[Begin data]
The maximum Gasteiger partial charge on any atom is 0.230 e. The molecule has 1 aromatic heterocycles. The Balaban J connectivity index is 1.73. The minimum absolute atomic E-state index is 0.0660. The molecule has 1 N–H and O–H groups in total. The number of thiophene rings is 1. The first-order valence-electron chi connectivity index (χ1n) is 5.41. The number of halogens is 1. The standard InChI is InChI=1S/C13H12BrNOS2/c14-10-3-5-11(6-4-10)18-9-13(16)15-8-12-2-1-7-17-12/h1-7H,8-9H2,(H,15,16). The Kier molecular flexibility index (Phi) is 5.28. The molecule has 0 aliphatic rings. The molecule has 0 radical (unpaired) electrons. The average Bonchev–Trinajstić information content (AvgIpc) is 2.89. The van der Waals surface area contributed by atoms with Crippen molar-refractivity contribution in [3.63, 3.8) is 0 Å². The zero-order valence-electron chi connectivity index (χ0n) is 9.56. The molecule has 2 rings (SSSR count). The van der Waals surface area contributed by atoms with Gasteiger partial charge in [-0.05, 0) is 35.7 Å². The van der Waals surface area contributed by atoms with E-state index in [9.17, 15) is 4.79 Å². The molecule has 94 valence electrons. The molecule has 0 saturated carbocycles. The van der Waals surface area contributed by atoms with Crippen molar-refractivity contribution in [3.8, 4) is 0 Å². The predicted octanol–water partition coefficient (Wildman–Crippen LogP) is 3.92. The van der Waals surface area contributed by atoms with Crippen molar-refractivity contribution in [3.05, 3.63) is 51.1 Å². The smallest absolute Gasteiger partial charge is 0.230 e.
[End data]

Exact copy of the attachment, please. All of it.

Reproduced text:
The maximum Gasteiger partial charge on any atom is 0.230 e. The molecule has 1 aromatic heterocycles. The Balaban J connectivity index is 1.73. The minimum absolute atomic E-state index is 0.0660. The molecule has 1 N–H and O–H groups in total. The number of thiophene rings is 1. The first-order valence-electron chi connectivity index (χ1n) is 5.41. The number of halogens is 1. The standard InChI is InChI=1S/C13H12BrNOS2/c14-10-3-5-11(6-4-10)18-9-13(16)15-8-12-2-1-7-17-12/h1-7H,8-9H2,(H,15,16). The Kier molecular flexibility index (Phi) is 5.28. The molecule has 0 aliphatic rings. The molecule has 0 radical (unpaired) electrons. The average Bonchev–Trinajstić information content (AvgIpc) is 2.89. The van der Waals surface area contributed by atoms with Crippen molar-refractivity contribution in [3.63, 3.8) is 0 Å². The zero-order valence-electron chi connectivity index (χ0n) is 9.56. The molecule has 2 rings (SSSR count). The van der Waals surface area contributed by atoms with Gasteiger partial charge in [-0.05, 0) is 35.7 Å². The van der Waals surface area contributed by atoms with E-state index in [9.17, 15) is 4.79 Å². The molecule has 94 valence electrons. The molecule has 0 saturated carbocycles. The van der Waals surface area contributed by atoms with Crippen molar-refractivity contribution in [3.8, 4) is 0 Å². The predicted octanol–water partition coefficient (Wildman–Crippen LogP) is 3.92. The van der Waals surface area contributed by atoms with Crippen molar-refractivity contribution in [3.05, 3.63) is 51.1 Å². The smallest absolute Gasteiger partial charge is 0.230 e.